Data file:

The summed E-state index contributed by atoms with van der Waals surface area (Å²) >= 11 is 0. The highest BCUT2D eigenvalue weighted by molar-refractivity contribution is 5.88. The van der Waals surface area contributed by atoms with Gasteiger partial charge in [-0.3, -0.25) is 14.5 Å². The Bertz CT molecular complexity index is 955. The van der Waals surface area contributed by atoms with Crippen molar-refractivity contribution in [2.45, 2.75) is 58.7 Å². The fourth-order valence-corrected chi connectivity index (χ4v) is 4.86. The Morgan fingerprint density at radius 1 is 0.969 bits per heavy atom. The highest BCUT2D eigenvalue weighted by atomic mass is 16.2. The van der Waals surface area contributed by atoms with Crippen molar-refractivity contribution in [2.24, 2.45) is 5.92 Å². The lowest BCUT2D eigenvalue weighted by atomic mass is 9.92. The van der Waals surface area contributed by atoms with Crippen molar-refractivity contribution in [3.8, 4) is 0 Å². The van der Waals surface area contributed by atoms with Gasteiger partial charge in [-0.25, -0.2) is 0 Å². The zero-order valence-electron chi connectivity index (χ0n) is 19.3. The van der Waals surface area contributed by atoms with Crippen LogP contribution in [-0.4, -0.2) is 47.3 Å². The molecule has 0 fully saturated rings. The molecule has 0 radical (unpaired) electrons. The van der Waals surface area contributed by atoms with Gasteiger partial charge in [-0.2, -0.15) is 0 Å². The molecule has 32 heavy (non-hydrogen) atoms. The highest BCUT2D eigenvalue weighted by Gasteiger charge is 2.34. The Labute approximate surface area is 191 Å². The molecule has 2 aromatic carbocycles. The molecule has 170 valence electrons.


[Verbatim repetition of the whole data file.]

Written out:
The summed E-state index contributed by atoms with van der Waals surface area (Å²) >= 11 is 0. The highest BCUT2D eigenvalue weighted by molar-refractivity contribution is 5.88. The van der Waals surface area contributed by atoms with Gasteiger partial charge in [-0.3, -0.25) is 14.5 Å². The Bertz CT molecular complexity index is 955. The van der Waals surface area contributed by atoms with Crippen molar-refractivity contribution in [2.45, 2.75) is 58.7 Å². The fourth-order valence-corrected chi connectivity index (χ4v) is 4.86. The Morgan fingerprint density at radius 1 is 0.969 bits per heavy atom. The highest BCUT2D eigenvalue weighted by atomic mass is 16.2. The van der Waals surface area contributed by atoms with Crippen molar-refractivity contribution in [2.24, 2.45) is 5.92 Å². The lowest BCUT2D eigenvalue weighted by atomic mass is 9.92. The van der Waals surface area contributed by atoms with Crippen molar-refractivity contribution in [3.8, 4) is 0 Å². The van der Waals surface area contributed by atoms with Gasteiger partial charge in [-0.25, -0.2) is 0 Å². The zero-order valence-electron chi connectivity index (χ0n) is 19.3. The van der Waals surface area contributed by atoms with Crippen LogP contribution in [-0.4, -0.2) is 47.3 Å². The molecule has 0 fully saturated rings. The molecule has 0 radical (unpaired) electrons. The van der Waals surface area contributed by atoms with Gasteiger partial charge in [-0.2, -0.15) is 0 Å². The molecule has 32 heavy (non-hydrogen) atoms. The highest BCUT2D eigenvalue weighted by Gasteiger charge is 2.34. The Labute approximate surface area is 191 Å². The molecule has 2 aromatic carbocycles. The molecule has 170 valence electrons.